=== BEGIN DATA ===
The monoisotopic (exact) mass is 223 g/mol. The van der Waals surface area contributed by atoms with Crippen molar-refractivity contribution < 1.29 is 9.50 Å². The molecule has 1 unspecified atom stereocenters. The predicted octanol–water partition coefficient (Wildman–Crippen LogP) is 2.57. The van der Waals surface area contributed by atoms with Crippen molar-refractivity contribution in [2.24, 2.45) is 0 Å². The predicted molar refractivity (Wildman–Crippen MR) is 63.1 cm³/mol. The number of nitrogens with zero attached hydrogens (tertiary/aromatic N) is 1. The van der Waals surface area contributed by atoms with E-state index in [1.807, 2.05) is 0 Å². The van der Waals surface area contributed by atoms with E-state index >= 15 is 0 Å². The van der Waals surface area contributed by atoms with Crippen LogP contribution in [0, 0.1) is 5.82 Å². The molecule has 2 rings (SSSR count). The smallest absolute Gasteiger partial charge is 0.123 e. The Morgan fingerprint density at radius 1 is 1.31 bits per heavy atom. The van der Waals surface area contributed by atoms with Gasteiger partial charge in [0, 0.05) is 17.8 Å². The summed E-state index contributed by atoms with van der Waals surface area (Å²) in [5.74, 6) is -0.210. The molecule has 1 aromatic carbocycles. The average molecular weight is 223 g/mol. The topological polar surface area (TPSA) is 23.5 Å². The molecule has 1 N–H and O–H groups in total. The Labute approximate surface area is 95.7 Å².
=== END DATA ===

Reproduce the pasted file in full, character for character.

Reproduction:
The monoisotopic (exact) mass is 223 g/mol. The van der Waals surface area contributed by atoms with Crippen molar-refractivity contribution < 1.29 is 9.50 Å². The molecule has 1 unspecified atom stereocenters. The predicted octanol–water partition coefficient (Wildman–Crippen LogP) is 2.57. The van der Waals surface area contributed by atoms with Crippen molar-refractivity contribution in [2.24, 2.45) is 0 Å². The predicted molar refractivity (Wildman–Crippen MR) is 63.1 cm³/mol. The number of nitrogens with zero attached hydrogens (tertiary/aromatic N) is 1. The van der Waals surface area contributed by atoms with E-state index in [1.807, 2.05) is 0 Å². The van der Waals surface area contributed by atoms with E-state index >= 15 is 0 Å². The van der Waals surface area contributed by atoms with Crippen LogP contribution in [0, 0.1) is 5.82 Å². The molecule has 2 rings (SSSR count). The smallest absolute Gasteiger partial charge is 0.123 e. The Morgan fingerprint density at radius 1 is 1.31 bits per heavy atom. The van der Waals surface area contributed by atoms with Gasteiger partial charge in [0, 0.05) is 17.8 Å². The summed E-state index contributed by atoms with van der Waals surface area (Å²) in [5.74, 6) is -0.210. The molecule has 1 aromatic carbocycles. The average molecular weight is 223 g/mol. The topological polar surface area (TPSA) is 23.5 Å². The molecule has 1 N–H and O–H groups in total. The Labute approximate surface area is 95.7 Å².